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Lord Byron: Childhood

George Gordon Byron was born 22 January 1788 in London, the only child of Catherine Gordon and Captain John "Mad Jack" Byron, so named because storms seemed to blow wherever he sailed. (A quick word on Byron's name - he was given the name George Gordon Byron at birth. When he inherited the title, his name officially became George Gordon, 6th Baron Byron. Somewhere along the way he adopted the name "Noel" as a middle name. It's confusing, and to save ourselves all a lot of trouble we're going to just call him "Byron" or "Lord Byron." We suggest you do the same.)

Baby Byron was born with a condition known as club foot, which caused one of his feet to twist inward. All his life he took great pains to wear special boots that hid his disability, and lashed out at anyone who teased him about it. Byron believed that his disability was caused by the too-tight corsets his mother wore in pregnancy. This was just one of many grudges Byron held against his mother Catherine, an overbearing woman whom he openly resented. While other boys may have defended their mothers passionately on the playground, Byron responded to one boy who mocked his mother's intellect with "I know it but you must not say so."5

Catherine Gordon was the daughter of a wealthy family. Mad Jack, her dissolute husband, spent up all her money before abandoning his wife and child to live with a lover in France. Impoverished, Catherine moved the family to Aberdeen, Scotland in 1790 to be closer to her relatives. Mad Jack died just a year later. In his will, he left his three-year-old son responsible for his many debts.

Byron's great-uncle was William Byron, known as the Wicked Lord for murdering his friend during an argument. He also held the hereditary title of 5th Baron Byron. With both his son and his grandson having predeceased him, at the Wicked Lord's death on 19 May 1798 young George Gordon Byron received word that he was next in line to claim the noble title of 6th Baron Byron. Overnight, he and his mother's circumstances changed from poverty to nobility. They packed up their things and moved to Newstead Abbey, the Byron family estate in England, which was said to be haunted by the ghost of a monk furious that his abbey had been taken over by a clan as wicked as the Byrons.6 The newly-minted baron soon adopted a sense of entitlement to match his new role. Already a spoiled boy with a reputation as a troublemaker, Byron proved himself a nasty little brat toward his mother, the Newstead servants and anyone else he believed to be in his employ.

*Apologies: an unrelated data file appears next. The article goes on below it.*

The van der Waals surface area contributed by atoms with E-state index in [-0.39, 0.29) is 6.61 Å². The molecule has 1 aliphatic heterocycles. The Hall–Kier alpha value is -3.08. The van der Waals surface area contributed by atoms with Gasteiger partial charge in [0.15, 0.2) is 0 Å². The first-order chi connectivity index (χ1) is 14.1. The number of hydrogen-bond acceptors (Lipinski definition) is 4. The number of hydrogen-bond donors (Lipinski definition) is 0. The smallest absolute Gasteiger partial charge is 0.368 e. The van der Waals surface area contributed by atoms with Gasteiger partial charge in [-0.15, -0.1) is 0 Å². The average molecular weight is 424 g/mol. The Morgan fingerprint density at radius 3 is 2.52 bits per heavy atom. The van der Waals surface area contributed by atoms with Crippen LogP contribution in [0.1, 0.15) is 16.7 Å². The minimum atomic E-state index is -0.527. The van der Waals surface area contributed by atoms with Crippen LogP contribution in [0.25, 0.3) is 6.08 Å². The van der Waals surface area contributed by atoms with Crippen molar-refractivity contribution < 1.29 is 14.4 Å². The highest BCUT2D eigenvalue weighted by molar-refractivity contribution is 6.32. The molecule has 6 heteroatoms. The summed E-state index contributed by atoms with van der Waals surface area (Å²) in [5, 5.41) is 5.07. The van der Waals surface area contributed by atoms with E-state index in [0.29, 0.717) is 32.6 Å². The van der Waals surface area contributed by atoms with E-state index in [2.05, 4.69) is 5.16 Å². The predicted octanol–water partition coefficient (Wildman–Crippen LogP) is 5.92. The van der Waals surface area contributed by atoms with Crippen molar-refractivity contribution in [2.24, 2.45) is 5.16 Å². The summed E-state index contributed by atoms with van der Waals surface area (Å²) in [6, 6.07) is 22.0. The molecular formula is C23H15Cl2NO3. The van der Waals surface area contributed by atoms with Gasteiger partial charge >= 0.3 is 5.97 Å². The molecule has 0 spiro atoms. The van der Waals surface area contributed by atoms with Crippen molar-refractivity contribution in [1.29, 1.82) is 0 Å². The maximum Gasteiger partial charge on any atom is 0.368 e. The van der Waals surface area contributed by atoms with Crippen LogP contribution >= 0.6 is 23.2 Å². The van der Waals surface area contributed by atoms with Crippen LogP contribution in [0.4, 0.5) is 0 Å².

In 1801, Byron entered Harrow, a prestigious boys' boarding school. While home at Newstead for the summer holiday in 1803, he met his cousin Mary Chaworth, a young girl who lived not far from his estate. Byron fell in love - hard and fast - for the first time. He refused to return to Harrow and even withdrew from school for a few months to be closer to her. When he departed for college a few years later and learned she'd married someone else, Byron was devastated. He never really got over that first love, and Mary continued to be an inspiration for his poetry for years to come.

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